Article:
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“The Wolves of Currumpaw” by William Grill

RRP £14.99

Book of the Month Offer price £13.50– there are a limited number of copies signed by William Grill.

The Wolves of Currumpaw is published as an illustrated children’s book but, as all good books do, it breaks the boundaries of definition and is a delightful book for all ages, with a strong message from history that calls for compassion and understanding that is still relevant today. In February 2017, it was awarded the Bologna Ragazzi Award, one of the most prestigious children international book awards.

Set in the late 1800’s in the vast open plains of New Mexico, when packs of wolves still roamed and preyed on settler’s cattle, it tells of the encounter of the founding pioneer of the Boy Scouts of America, and naturalist Ernest Thomas Seton, and a certain wolf called Lobo, the King of Currumpaw. Seton has come to kill Lobo and his pack of wolves for financial gain. It is Lobo though who turns the tables and changes the mindset of Seton, teaching him that the wildness has an important place in our own lives and our part in protecting it.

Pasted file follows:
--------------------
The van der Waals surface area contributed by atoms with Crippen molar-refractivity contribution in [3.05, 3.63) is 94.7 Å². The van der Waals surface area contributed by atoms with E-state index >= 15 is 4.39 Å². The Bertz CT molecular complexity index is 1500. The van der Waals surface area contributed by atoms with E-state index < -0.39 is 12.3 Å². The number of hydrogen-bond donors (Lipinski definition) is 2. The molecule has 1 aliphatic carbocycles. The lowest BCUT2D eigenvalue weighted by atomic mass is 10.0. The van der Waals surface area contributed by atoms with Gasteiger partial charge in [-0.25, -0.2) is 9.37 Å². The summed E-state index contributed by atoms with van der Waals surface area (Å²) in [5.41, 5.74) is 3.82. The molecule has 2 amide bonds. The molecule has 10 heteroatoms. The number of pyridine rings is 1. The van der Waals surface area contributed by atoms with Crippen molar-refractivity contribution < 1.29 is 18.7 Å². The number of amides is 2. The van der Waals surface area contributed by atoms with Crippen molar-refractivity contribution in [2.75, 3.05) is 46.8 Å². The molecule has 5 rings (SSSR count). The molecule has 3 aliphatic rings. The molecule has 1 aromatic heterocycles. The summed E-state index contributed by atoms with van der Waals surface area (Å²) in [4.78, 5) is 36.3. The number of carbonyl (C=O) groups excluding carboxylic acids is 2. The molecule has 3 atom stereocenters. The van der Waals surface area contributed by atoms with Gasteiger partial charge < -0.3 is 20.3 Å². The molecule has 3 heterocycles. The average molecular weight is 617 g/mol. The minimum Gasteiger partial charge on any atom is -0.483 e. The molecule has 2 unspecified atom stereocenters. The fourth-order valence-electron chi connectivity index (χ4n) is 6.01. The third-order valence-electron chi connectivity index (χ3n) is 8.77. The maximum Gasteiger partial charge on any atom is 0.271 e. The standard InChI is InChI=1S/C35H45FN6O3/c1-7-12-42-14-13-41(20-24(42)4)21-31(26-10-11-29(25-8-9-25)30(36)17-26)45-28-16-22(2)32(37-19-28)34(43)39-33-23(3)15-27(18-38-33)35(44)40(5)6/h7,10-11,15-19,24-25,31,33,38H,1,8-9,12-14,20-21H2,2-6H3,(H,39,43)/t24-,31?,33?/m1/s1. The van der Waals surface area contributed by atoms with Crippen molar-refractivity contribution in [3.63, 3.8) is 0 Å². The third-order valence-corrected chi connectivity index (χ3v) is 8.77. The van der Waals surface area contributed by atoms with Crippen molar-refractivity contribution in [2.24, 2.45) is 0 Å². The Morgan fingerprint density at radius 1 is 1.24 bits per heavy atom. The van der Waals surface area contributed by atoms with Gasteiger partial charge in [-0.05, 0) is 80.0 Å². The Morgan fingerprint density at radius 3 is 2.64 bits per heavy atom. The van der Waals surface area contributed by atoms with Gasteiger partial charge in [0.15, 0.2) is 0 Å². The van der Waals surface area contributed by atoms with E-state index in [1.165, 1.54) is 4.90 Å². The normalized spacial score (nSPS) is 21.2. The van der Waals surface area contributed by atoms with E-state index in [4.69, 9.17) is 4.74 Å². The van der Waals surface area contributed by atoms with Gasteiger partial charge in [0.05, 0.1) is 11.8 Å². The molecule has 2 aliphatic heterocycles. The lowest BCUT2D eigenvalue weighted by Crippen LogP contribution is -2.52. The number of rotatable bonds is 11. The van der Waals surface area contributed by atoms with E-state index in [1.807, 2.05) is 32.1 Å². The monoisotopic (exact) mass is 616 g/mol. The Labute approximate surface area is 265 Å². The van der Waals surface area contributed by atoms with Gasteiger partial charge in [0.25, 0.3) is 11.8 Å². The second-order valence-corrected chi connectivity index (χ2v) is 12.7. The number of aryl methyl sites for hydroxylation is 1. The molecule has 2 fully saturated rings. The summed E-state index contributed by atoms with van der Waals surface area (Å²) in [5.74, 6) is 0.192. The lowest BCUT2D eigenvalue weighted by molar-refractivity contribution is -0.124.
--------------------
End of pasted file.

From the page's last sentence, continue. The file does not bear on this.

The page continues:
William Grill has taken this story from Ernest Tomas Seton’s book “Wild Animals I have Known” published in 1898, and brought this moving, and pertinent, story back to life for today’s readers.


A Thousand Coloured Castles by Gareth Brookes

Hardback RRP £17.99

Book of the Month offer £16.20

Myriam is a woman who sees things differently. Strange figures in garish costumes accompany her to the shop. Wild exotic plants sprout from supermarket shelves, and phantom walls rise up to block her path. But when myriad sees a young boy held captive in the house next door she is determined to investigate.

“Revelatory. A true modern visionary” Paul Gravett. “Astonishing, unsettling and strange” Dylan Horrocks


How to Survive in the North by Luke Healy

Hardback RRP £12.99

Book of the Month offer £11.70

How to Survive in the North is based around the true historical journey of Ada Blackjack and Robert Bartlett. In 1921 Ada Blackjack Johnson, an Inupiat woman, joined an expedition to an uninhabited island north of Siberia to claim the island for Canada. Conditions turned against them, rations ran out, and the rest of the team left Ada on the island and set out for help. Ada survived the harsh and terrible conditions until she was rescued. Luke Healy weaves the historical story with a fictional story set in the present day. Equal parts bleak and beautiful, this is a unique visual journey of love and loss that shows the strength it takes to survive in even the harshest conditions. This is a book for young readers but will also hit the mark for adults as well.

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